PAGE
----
erasing head means operative during recording and located in said tape travel path between one of said tap loading and guiding means and said supply-side tape roll for erasing previously recorded signals, prior to a recording of the video signals;
tape driving means in said tape travel path between the other tape loading and guiding means and said takeup-side tape roll for driving the tape along said tape travel path;
control head means for recording and/or reproducing control signals on or from said tape while in said travel path between said other tape loading and guiding means and said tape driving means; and
first and second impedance roller means having peripheral portions making contact with the tape loaded in said predetermined tape travel path and rotating with a peripheral speed equal to a travel speed of the tape in said predetermined tape travel path for stabilizing the tape travel speed responsive to the rotational inertia of the first and second impedance roller means, the first impedance roller means being located in said tape travel path between said one tape loading and guiding means and said erasing head means, the second impedance roller means being located in said tape travel path between said other tape loading and guiding means and said control head means.


6. A video signal recording and/or reproducing apparatus as claimed in claim 5 which further comprises: holding means for holding said first and second impedance roller means in a freely rotatable manner; means for displacing the impedance roller means between tape contacting positions in said specific tape travel path and retracted positions removed from said tape contacting positions; driving means for causing said holding means to retract said impedance roller means from the path of said loading means during the loading operation and for moving said impedance roller means to said tape contacting positions responsive to a completion of the loading operation.

Description:
BACKGROUND OF THE INVENTION
The present invention relates generally to video signal recording and/or reproducing apparatus, and more particularly to a video signal recording and/or reproducing apparatus in which a recording tape is drawn from a cassette and loaded into a specific tape travel path, through which it may travel stably.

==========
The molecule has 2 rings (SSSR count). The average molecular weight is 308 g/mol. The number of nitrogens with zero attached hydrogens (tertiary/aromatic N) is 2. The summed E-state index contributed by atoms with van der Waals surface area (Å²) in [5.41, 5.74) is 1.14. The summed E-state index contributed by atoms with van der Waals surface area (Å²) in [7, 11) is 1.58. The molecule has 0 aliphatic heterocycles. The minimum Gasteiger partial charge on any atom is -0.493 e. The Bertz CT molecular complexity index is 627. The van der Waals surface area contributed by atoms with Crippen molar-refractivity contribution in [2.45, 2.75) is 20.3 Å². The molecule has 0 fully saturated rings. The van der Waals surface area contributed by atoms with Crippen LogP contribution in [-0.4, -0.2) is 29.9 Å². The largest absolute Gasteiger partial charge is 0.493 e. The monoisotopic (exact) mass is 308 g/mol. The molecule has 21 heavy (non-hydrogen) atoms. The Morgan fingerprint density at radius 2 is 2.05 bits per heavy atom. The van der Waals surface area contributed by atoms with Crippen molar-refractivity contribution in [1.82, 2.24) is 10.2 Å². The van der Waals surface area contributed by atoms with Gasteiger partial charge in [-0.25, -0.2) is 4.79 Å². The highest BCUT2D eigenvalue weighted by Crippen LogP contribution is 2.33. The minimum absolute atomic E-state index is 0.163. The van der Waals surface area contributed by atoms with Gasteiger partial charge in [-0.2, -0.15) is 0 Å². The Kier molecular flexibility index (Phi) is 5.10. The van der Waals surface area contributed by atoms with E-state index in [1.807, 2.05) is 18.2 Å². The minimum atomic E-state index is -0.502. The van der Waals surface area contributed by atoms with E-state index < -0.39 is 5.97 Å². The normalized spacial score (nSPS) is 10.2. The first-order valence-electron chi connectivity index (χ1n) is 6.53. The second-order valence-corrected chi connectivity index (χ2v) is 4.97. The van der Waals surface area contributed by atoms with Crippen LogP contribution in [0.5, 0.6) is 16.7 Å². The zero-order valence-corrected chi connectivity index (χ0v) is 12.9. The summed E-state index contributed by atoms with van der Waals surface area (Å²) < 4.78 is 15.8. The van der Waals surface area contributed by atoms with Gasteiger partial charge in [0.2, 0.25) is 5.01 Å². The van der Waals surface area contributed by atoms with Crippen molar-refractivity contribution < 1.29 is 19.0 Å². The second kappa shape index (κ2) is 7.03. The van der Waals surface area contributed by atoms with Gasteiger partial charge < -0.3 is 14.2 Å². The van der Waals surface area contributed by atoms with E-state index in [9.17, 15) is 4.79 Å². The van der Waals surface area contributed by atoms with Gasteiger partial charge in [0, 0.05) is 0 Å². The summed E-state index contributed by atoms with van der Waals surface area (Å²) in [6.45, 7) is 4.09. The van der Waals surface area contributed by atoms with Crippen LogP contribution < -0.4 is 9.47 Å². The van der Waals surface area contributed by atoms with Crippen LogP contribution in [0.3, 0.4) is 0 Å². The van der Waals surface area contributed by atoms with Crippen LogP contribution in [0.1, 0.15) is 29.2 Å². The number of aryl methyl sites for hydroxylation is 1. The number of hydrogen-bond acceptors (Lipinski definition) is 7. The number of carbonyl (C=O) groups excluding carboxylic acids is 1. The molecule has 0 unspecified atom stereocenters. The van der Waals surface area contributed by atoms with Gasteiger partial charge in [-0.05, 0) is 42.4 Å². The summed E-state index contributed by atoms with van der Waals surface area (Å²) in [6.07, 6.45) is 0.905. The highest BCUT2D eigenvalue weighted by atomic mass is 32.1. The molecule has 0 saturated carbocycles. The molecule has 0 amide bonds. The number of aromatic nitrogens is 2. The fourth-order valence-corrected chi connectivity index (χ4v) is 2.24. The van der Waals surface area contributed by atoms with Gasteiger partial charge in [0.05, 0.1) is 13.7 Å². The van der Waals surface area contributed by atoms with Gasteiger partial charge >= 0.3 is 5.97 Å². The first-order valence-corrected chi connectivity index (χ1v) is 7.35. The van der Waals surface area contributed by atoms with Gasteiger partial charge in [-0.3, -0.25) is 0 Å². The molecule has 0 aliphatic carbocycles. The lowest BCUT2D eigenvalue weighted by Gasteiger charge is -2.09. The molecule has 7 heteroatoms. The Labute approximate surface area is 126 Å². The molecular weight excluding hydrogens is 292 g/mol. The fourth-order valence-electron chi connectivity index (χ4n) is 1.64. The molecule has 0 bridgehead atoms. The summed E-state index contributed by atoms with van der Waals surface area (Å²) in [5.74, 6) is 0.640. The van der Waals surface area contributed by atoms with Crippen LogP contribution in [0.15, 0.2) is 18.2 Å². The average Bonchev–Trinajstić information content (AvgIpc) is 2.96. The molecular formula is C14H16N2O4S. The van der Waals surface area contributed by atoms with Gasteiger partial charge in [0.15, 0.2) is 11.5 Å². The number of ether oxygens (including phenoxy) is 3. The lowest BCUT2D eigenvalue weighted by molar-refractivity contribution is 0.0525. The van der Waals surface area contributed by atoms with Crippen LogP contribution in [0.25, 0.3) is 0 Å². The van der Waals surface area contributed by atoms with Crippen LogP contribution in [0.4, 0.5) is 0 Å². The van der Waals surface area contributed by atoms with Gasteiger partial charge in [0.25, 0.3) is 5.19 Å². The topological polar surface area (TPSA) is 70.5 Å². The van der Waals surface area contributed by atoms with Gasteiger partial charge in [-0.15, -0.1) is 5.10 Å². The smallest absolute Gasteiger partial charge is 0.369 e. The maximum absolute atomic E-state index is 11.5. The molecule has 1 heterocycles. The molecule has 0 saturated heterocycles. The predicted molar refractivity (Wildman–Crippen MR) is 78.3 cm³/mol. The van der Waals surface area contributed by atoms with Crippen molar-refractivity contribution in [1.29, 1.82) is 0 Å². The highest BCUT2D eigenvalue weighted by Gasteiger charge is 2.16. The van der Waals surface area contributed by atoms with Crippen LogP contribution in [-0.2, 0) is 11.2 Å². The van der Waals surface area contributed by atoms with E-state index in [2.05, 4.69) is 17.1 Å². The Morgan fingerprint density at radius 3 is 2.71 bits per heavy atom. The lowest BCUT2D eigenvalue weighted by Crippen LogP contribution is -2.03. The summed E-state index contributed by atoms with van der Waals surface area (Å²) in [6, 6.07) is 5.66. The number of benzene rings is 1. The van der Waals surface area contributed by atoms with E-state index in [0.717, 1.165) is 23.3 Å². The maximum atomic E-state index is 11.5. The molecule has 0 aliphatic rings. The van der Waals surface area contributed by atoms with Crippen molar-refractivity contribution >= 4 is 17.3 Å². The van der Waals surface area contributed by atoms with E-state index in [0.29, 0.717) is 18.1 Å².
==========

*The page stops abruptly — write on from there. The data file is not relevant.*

In general, video signal recording and/or reproducing apparatus, particularly those for use in homes, are being miniaturized. For this reason, the tape travel paths are becoming shorter, but is no charge in their complexity of such apparatus. One result is an increase of the wrapping angles of the tape around the tape guide members. This increased angle gives rise to fluctuations in tape travel. For this reason, stabilization of the tape travel is particularly desired, especially in a miniaturized video signal recording and/or reproducing apparatus.
Furthermore, there is a demand for a lengthening of the recording and reproducing time for a predetermined tape quantity. In view of this demand, a system was designed which is shown and described in U.S. patent application Ser. No. 731,935, entitled "COLOR VIDEO SIGNAL RECORDING AND REPRODUCING SYSTEM", filed Oct. 13, 1976. This system has a tape travel speed which is lowered to approximately one half the conventional speed and which has succeeded in achieving good recording and reproducing of video signals. However, as the tape travel speed becomes lower, the effect of tape travel fluctuation becomes greater.
When there is a fluctuation in the tape travel speed, jitter appears in the reproduced picture, which causes the picture to become poor. Accordingly, there is a particular requirement for stabilization of the tape travel in a video signal recording and/or reproducing apparatus which has been miniaturized and in which, the tape travels at slower speeds.

SUMMARY OF THE INVENTION
Accordingly, it is a general object of the present invention to provide a novel and useful video signal recording and/or reproducing apparatus which satisfies the above stated requirements.
Another and specific object of the invention is to provide a video signal recording and/or reproducing apparatus having impedance rollers for making contact with the tape in its travel path. By this provision, the tape travels in a stable manner even when it is traveling through a complicated tape travel path, at a low travel speed.
Still another object of the invention is to provide a video signal recording and/or reproducing apparatus having impedance rollers for stabilizing the tape travel. These impedance rollers are adapted so that they do not interfere with the operation of the loading means for drawing the tape from the cassette and loading it into the predetermined tape travel path. Yet the impedance rollers make contact the tape thus loaded.
Other objects and further features of the present invention will be apparent from the following detailed description set forth in conjunction with the accompanying drawings.